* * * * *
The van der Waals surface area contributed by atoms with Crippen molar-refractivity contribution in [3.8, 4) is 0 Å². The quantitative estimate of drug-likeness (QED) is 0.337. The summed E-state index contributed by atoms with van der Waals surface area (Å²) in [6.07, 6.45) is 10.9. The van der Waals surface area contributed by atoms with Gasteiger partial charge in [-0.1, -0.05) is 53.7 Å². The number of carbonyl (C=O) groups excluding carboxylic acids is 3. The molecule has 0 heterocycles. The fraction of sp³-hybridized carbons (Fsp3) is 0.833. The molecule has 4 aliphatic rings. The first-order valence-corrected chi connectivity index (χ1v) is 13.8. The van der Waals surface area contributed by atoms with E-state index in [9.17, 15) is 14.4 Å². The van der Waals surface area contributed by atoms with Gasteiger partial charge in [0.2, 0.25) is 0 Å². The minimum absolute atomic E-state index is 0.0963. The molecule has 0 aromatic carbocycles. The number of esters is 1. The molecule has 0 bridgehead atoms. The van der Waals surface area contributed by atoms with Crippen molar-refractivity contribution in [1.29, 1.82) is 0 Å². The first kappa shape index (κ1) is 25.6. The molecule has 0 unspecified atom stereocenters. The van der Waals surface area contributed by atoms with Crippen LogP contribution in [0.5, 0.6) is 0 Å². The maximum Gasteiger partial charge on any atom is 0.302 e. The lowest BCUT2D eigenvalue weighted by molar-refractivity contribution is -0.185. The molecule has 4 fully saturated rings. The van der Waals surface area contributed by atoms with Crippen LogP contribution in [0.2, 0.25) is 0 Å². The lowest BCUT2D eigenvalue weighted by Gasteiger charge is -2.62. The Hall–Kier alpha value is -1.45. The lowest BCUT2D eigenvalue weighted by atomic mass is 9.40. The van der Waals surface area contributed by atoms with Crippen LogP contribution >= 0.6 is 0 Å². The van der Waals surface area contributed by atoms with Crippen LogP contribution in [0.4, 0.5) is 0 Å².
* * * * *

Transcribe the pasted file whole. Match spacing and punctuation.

The van der Waals surface area contributed by atoms with Crippen molar-refractivity contribution in [3.8, 4) is 0 Å². The quantitative estimate of drug-likeness (QED) is 0.337. The summed E-state index contributed by atoms with van der Waals surface area (Å²) in [6.07, 6.45) is 10.9. The van der Waals surface area contributed by atoms with Gasteiger partial charge in [-0.1, -0.05) is 53.7 Å². The number of carbonyl (C=O) groups excluding carboxylic acids is 3. The molecule has 0 heterocycles. The fraction of sp³-hybridized carbons (Fsp3) is 0.833. The molecule has 4 aliphatic rings. The first-order valence-corrected chi connectivity index (χ1v) is 13.8. The van der Waals surface area contributed by atoms with E-state index in [9.17, 15) is 14.4 Å². The van der Waals surface area contributed by atoms with Gasteiger partial charge in [0.2, 0.25) is 0 Å². The minimum absolute atomic E-state index is 0.0963. The molecule has 0 aromatic carbocycles. The number of esters is 1. The molecule has 0 bridgehead atoms. The van der Waals surface area contributed by atoms with Crippen molar-refractivity contribution in [1.29, 1.82) is 0 Å². The first kappa shape index (κ1) is 25.6. The molecule has 0 unspecified atom stereocenters. The van der Waals surface area contributed by atoms with Crippen LogP contribution in [0.5, 0.6) is 0 Å². The maximum Gasteiger partial charge on any atom is 0.302 e. The lowest BCUT2D eigenvalue weighted by molar-refractivity contribution is -0.185. The molecule has 4 fully saturated rings. The van der Waals surface area contributed by atoms with Crippen LogP contribution in [0.2, 0.25) is 0 Å². The lowest BCUT2D eigenvalue weighted by Gasteiger charge is -2.62. The Hall–Kier alpha value is -1.45. The lowest BCUT2D eigenvalue weighted by atomic mass is 9.40. The van der Waals surface area contributed by atoms with Crippen LogP contribution >= 0.6 is 0 Å². The van der Waals surface area contributed by atoms with Crippen LogP contribution in [0.4, 0.5) is 0 Å².